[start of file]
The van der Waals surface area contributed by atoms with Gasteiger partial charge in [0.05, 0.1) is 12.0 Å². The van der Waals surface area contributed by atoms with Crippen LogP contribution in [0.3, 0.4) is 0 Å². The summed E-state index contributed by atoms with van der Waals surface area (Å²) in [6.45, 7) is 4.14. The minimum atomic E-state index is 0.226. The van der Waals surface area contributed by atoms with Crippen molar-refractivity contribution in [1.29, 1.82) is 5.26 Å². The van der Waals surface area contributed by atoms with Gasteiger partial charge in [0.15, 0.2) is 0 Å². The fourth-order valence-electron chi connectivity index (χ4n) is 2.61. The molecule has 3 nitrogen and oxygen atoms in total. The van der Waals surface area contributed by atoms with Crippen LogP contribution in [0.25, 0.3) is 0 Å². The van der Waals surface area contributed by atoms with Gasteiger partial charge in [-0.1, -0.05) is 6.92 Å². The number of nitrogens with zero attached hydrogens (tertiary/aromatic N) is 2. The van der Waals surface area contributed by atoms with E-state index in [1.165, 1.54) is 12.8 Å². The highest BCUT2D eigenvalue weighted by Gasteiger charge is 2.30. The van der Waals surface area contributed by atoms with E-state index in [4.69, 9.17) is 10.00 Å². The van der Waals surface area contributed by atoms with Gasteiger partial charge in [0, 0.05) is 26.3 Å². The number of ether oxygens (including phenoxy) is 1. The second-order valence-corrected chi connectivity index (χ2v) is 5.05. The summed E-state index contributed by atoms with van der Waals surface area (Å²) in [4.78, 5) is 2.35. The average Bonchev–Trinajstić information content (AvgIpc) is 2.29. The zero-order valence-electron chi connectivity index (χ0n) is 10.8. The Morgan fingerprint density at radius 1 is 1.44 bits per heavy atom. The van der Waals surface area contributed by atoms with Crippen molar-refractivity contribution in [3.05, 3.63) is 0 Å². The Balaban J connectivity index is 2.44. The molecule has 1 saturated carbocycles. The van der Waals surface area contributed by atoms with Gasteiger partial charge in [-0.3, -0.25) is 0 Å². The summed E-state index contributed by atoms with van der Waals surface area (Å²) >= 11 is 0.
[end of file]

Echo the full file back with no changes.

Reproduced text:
The van der Waals surface area contributed by atoms with Gasteiger partial charge in [0.05, 0.1) is 12.0 Å². The van der Waals surface area contributed by atoms with Crippen LogP contribution in [0.3, 0.4) is 0 Å². The summed E-state index contributed by atoms with van der Waals surface area (Å²) in [6.45, 7) is 4.14. The minimum atomic E-state index is 0.226. The van der Waals surface area contributed by atoms with Crippen molar-refractivity contribution in [1.29, 1.82) is 5.26 Å². The van der Waals surface area contributed by atoms with Gasteiger partial charge in [0.15, 0.2) is 0 Å². The fourth-order valence-electron chi connectivity index (χ4n) is 2.61. The molecule has 3 nitrogen and oxygen atoms in total. The van der Waals surface area contributed by atoms with Crippen LogP contribution in [0.25, 0.3) is 0 Å². The van der Waals surface area contributed by atoms with Gasteiger partial charge in [-0.1, -0.05) is 6.92 Å². The number of nitrogens with zero attached hydrogens (tertiary/aromatic N) is 2. The van der Waals surface area contributed by atoms with E-state index in [1.165, 1.54) is 12.8 Å². The highest BCUT2D eigenvalue weighted by Gasteiger charge is 2.30. The van der Waals surface area contributed by atoms with E-state index in [4.69, 9.17) is 10.00 Å². The van der Waals surface area contributed by atoms with Gasteiger partial charge in [0, 0.05) is 26.3 Å². The number of ether oxygens (including phenoxy) is 1. The second-order valence-corrected chi connectivity index (χ2v) is 5.05. The summed E-state index contributed by atoms with van der Waals surface area (Å²) in [4.78, 5) is 2.35. The average Bonchev–Trinajstić information content (AvgIpc) is 2.29. The zero-order valence-electron chi connectivity index (χ0n) is 10.8. The Morgan fingerprint density at radius 1 is 1.44 bits per heavy atom. The van der Waals surface area contributed by atoms with Crippen molar-refractivity contribution in [3.05, 3.63) is 0 Å². The Balaban J connectivity index is 2.44. The molecule has 1 saturated carbocycles. The van der Waals surface area contributed by atoms with Gasteiger partial charge in [-0.3, -0.25) is 0 Å². The summed E-state index contributed by atoms with van der Waals surface area (Å²) >= 11 is 0.